What is the point of the Internet? The officials in Washington who commissioned the original research into building computer networks as a glorified system of pneumatic tubes in the 1960s probably didn't envision Facebook. Or Nigerian 419 scam e-mails. Or how addictive pictures of cats with Hitler-style-mustache markings could be. Or the worldwide popularity—998 million hits on YouTube as of December 20—of choreographed horse dancing by a Korean pop star.
For a regional publisher—excuse me, regional media company—the question is more acute: How do you make a technology geared toward global connectivity relevant on a local scale? Our mission—to stimulate and support the creative and cultural life of the Hudson Valley—wasn't formulated with worldwide communication in mind. Going on 20 years now, we've focused on reflecting and amplifying back to the region what we believe are aspects of what happens here, this specific patch of earth and water and air named for an early 17th-century English explorer sailing under a Dutch flag.
This presents some challenges: What to focus on if you can, theoretically, do anything? Want the weather in Beijing? The web has that for you. Curious about Colombian collegiate squash standings? Ditto. Need to buy something? Amazon will help you. And while we cherish our Chinese and Colombian online readers, as well as understand the role of commerce, that wasn't the way forward for us.
Historically, our website was a simple digitization of our print content. We took the articles and photos—which were free anyway—and published them online. (We've been doing that since 1996.) They were there for the wide world and for our neighbors. Along the way, we've experimented with video, tinkered with audio, toyed with user interactivity.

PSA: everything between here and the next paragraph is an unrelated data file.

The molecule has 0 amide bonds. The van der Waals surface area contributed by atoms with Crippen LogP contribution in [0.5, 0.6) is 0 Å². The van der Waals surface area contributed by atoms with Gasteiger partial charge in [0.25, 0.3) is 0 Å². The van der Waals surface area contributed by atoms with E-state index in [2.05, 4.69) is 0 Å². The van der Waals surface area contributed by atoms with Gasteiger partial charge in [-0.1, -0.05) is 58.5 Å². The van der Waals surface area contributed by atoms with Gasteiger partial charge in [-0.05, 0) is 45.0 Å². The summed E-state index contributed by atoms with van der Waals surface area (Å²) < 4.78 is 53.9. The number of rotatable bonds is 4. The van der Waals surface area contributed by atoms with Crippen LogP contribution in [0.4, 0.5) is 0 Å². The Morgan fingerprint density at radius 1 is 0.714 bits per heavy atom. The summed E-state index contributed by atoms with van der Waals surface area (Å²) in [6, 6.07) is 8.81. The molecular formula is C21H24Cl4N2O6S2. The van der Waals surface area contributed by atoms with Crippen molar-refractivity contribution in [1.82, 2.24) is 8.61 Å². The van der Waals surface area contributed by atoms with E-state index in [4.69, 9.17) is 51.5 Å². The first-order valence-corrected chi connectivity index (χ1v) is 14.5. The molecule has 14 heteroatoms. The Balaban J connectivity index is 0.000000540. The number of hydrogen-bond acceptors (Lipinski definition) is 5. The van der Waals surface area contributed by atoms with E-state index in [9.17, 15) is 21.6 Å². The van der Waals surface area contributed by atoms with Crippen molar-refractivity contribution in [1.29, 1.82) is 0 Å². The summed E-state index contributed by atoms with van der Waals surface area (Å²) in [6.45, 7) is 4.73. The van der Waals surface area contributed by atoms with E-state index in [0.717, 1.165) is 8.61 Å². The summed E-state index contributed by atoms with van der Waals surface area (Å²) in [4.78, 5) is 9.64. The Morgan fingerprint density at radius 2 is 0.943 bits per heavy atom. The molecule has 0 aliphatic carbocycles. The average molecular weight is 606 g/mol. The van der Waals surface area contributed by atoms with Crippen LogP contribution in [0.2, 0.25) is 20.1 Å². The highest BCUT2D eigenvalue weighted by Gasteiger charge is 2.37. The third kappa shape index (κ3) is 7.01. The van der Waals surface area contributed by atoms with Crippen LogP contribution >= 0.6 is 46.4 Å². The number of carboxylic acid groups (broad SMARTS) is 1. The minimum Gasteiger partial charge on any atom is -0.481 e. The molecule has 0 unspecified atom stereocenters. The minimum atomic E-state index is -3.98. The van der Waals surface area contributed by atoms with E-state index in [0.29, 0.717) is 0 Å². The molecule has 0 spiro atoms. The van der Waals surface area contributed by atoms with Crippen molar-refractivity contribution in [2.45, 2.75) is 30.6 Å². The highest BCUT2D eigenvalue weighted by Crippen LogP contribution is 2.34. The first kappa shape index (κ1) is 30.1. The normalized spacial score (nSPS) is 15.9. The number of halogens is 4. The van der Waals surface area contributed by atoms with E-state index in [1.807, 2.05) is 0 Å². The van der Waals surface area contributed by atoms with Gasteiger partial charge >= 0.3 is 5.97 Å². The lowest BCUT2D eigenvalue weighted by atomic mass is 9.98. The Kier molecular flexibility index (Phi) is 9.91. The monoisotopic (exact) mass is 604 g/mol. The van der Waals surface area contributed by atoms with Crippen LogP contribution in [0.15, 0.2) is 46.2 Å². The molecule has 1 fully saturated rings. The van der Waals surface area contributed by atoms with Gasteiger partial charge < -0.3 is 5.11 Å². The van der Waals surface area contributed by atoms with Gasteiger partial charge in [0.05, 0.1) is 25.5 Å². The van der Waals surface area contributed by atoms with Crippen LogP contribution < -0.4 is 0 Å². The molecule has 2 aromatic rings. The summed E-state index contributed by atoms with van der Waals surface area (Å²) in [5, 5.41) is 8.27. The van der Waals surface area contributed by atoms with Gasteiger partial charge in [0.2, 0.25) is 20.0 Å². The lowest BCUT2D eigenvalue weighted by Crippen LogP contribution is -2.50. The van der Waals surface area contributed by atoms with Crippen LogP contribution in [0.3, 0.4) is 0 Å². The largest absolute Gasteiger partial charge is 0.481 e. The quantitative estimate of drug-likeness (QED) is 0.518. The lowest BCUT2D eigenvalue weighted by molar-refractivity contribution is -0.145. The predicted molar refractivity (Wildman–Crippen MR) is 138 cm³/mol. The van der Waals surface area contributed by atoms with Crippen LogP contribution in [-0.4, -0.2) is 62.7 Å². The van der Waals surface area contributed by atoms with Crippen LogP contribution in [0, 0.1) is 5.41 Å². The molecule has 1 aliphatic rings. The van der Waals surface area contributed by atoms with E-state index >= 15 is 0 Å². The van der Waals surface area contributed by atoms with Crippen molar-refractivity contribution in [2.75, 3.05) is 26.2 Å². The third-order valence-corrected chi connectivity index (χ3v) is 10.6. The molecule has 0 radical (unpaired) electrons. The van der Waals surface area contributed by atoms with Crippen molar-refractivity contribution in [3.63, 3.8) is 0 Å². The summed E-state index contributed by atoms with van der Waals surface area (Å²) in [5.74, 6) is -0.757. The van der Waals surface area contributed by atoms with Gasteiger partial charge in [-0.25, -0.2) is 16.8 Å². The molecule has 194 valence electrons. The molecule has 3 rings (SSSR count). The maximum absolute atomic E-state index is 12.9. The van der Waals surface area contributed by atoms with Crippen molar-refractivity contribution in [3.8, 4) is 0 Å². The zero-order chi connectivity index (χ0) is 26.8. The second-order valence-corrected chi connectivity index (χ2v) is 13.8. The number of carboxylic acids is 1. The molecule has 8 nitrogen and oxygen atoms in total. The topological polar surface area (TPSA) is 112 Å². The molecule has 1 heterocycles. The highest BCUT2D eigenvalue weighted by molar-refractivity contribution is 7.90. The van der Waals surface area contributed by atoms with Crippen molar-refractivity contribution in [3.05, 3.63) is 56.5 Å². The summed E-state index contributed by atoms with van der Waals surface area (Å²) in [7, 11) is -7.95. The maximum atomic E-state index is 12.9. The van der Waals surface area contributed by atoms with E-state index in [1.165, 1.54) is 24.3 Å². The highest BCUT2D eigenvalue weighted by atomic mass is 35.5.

Eighteen months ago, when we revisited the question of what the web was for, we realized the answer was at once simple and complex. First, don't stray from the mission. Second, the digital sphere has a different language than print. What's needed is a translation of Chronogram from ink and paper to zeros and ones. This ongoing act of transformative translation is what we launched in December with the latest iteration of our website.
In development, we kept three words in the forefront of our minds: community, comprehensivity, and curation. These three ideas are the DNA of the revamped Chronogram.com.
Community: Chronogram readers are creative people who participate in, as well as appreciate, the arts. They value a balanced lifestyle, engage in wellness activities, and treasure nature and the outdoors. Food, both eating out and cooking at home, are important. So is supporting local businesses and working toward a more sustainable future. This group is aware of itself as a self-selecting subset of the larger Hudson Valley community. The new Chronogram.com offers this community a chance to engage in a conversation around our content through the following means: commenting, rating businesses, creating personal profile pages and best-of lists to share, and the full suite of social media sharing capabilities.